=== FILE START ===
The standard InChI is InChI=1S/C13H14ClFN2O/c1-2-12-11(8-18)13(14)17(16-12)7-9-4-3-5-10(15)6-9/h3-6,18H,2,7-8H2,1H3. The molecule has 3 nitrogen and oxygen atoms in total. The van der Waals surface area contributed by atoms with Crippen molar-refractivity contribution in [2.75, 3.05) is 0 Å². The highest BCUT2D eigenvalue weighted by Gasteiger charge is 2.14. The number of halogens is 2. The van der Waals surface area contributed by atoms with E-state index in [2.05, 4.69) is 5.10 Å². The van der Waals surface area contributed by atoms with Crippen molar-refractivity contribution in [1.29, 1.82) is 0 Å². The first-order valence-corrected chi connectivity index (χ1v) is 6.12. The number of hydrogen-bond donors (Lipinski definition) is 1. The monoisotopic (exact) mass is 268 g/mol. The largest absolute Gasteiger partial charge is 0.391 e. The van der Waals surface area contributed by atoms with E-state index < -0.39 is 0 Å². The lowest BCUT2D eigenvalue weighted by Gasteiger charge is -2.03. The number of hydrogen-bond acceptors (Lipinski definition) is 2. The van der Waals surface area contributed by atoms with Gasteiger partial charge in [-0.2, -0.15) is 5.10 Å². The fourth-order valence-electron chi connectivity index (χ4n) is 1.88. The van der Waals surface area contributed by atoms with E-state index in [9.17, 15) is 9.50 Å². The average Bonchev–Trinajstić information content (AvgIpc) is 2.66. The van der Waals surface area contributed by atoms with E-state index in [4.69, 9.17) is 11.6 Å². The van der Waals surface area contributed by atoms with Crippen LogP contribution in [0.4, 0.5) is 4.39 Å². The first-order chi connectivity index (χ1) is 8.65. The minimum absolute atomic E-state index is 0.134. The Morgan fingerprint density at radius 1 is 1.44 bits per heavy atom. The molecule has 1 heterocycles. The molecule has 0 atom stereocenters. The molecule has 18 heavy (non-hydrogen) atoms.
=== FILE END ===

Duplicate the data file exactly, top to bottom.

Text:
The standard InChI is InChI=1S/C13H14ClFN2O/c1-2-12-11(8-18)13(14)17(16-12)7-9-4-3-5-10(15)6-9/h3-6,18H,2,7-8H2,1H3. The molecule has 3 nitrogen and oxygen atoms in total. The van der Waals surface area contributed by atoms with Crippen molar-refractivity contribution in [2.75, 3.05) is 0 Å². The highest BCUT2D eigenvalue weighted by Gasteiger charge is 2.14. The number of halogens is 2. The van der Waals surface area contributed by atoms with E-state index in [2.05, 4.69) is 5.10 Å². The van der Waals surface area contributed by atoms with Crippen molar-refractivity contribution in [1.29, 1.82) is 0 Å². The first-order valence-corrected chi connectivity index (χ1v) is 6.12. The number of hydrogen-bond donors (Lipinski definition) is 1. The monoisotopic (exact) mass is 268 g/mol. The largest absolute Gasteiger partial charge is 0.391 e. The van der Waals surface area contributed by atoms with E-state index < -0.39 is 0 Å². The lowest BCUT2D eigenvalue weighted by Gasteiger charge is -2.03. The number of hydrogen-bond acceptors (Lipinski definition) is 2. The van der Waals surface area contributed by atoms with Gasteiger partial charge in [-0.2, -0.15) is 5.10 Å². The fourth-order valence-electron chi connectivity index (χ4n) is 1.88. The van der Waals surface area contributed by atoms with E-state index in [9.17, 15) is 9.50 Å². The average Bonchev–Trinajstić information content (AvgIpc) is 2.66. The van der Waals surface area contributed by atoms with E-state index in [4.69, 9.17) is 11.6 Å². The van der Waals surface area contributed by atoms with Crippen LogP contribution in [0.4, 0.5) is 4.39 Å². The first-order chi connectivity index (χ1) is 8.65. The minimum absolute atomic E-state index is 0.134. The Morgan fingerprint density at radius 1 is 1.44 bits per heavy atom. The molecule has 1 heterocycles. The molecule has 0 atom stereocenters. The molecule has 18 heavy (non-hydrogen) atoms.